Medsafe has approved an application for Ozempic to be used in New Zealand to treat diabetes. How does this new drug work and why is everyone talking about it?
What just happened?
Last Thursday, New Zealand’s medical regulatory body Medsafe gave consent for Ozempic to be prescribed in New Zealand. The approval is for injectable forms of the drug, sold as Ozempic by Danish drug company Novo Nordisk Pharmaceuticals, to be used to treat unmanaged type 2 diabetes.
Wait, what is Ozempic?
Ozempic was initially developed in 2012; after a phase of clinical trials, it was approved for use as a type 2 diabetes treatment in the US in 2017. In 2021, it was approved for use in the US and the UK as a treatment for weight management, under the brand name Wegovy; it’s also available with a prescription in the EU, Australia, and Canada.
Semaglutide, the active ingredient sold under Novo Nordisk’s brands Wegovy and Ozempic, has become exceptionally popular over the past few months, at least online; the tags “Wegovy” “Ozempic” and “semaglutide” have more than 1.1 billion combined views on TikTok. In the US, the drug has been heavily marketed on television. Celebrities have spoken about their use of the drug; Elon Musk has tweeted about it, and Chelsea Handler said that she’d used the prescription before stopping, while others have denied use of or discredited the drug.
How does it work?
Liraglutide and dulaglutide, described as “cousins” of semaglutide, are already being used to treat diabetes and obesity in Aotearoa. Taken in synthetic form, Semaglutide, dulaglutide, and liraglutide make your stomach slower to empty after eating, encourage the pancreas to produce more insulin, and prevent the liver from producing too much blood sugar. It also acts on the central nervous system, meaning you feel less hungry. The combined effect is that you feel full faster and have less appetite, causing you to eat less.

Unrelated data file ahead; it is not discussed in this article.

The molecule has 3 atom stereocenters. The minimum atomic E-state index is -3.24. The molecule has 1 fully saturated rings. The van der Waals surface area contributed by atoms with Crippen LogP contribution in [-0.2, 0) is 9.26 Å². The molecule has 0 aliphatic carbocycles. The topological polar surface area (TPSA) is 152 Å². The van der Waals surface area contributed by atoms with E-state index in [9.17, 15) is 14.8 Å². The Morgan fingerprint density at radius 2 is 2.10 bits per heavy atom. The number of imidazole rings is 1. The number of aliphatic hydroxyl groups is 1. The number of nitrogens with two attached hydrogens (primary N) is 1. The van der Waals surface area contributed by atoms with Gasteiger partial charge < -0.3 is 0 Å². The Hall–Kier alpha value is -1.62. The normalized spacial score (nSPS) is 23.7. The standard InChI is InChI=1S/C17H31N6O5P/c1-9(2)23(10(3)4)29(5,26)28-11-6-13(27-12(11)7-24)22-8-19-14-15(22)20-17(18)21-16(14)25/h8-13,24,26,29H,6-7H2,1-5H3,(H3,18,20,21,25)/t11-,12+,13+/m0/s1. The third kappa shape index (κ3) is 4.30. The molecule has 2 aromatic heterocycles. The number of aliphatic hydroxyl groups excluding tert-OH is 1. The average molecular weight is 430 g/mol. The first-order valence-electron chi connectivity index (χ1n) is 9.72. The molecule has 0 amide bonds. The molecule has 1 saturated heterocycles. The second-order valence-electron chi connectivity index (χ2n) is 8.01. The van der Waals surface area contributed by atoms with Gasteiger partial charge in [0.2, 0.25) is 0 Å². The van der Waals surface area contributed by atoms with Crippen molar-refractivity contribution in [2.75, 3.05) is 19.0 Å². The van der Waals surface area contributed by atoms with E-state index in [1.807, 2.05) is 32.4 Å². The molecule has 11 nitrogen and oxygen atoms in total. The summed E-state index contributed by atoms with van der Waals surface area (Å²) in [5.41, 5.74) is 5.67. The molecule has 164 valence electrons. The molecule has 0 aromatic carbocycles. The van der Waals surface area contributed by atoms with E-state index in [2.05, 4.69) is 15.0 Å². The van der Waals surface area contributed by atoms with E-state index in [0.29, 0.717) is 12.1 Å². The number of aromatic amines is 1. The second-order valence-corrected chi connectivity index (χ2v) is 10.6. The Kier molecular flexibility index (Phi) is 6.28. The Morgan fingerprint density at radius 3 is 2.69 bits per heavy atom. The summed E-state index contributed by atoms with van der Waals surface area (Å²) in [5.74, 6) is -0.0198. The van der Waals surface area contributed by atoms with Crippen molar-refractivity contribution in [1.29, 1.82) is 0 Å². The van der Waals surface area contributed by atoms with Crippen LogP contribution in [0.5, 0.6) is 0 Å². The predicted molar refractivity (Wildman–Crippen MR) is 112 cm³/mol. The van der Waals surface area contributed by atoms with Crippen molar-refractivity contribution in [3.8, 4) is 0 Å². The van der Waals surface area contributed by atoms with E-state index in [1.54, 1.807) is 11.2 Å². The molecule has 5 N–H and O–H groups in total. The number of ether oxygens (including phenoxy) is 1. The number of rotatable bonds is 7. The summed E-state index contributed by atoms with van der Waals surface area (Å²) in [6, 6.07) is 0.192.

Liraglutide and dulaglutide have proven very effective, says John Baker, an endocrinologist and chairman of the Diabetes Foundation Aotearoa. “The world has been starved – so to speak – of good weight loss medicine. Once the usefulness of [these drugs] became known, the demand has impacted the availability of supply.”
So now Ozempic will be available in NZ?
Almost. After permission for a drug to be prescribed has been granted, the company that has applied to MedSafe can choose when to start supplying the medication. The approval is only for use of the drug for diabetes, not weight loss – the reason it’s recently gone viral. If Novo Nordisk chooses to import Ozempic into New Zealand, it will be as a private prescription, not covered by the Pharmac subsidy. It won’t be cheap; based on prices in Australia and the US, a private prescription could cost between $130 to $1000 a month, depending on the dose prescribed.
“Novo Nordisk welcomes Medsafe’s approval of Ozempic (semaglutide) in New Zealand [and] is exploring options to provide access to Ozempic semaglutide for people living with type 2 diabetes in New Zealand,” a company spokesperson said, in reply to The Spinoff’s request for comment.
What about people who really need these drugs for their diabetes?
Media attention has had a direct impact on use of the drug, causing a temporary shortage, which is difficult for people who use the drug to treat their diabetes. However, Baker says that supply issues are temporary. “These are manufactured drugs – the companies will adjust.”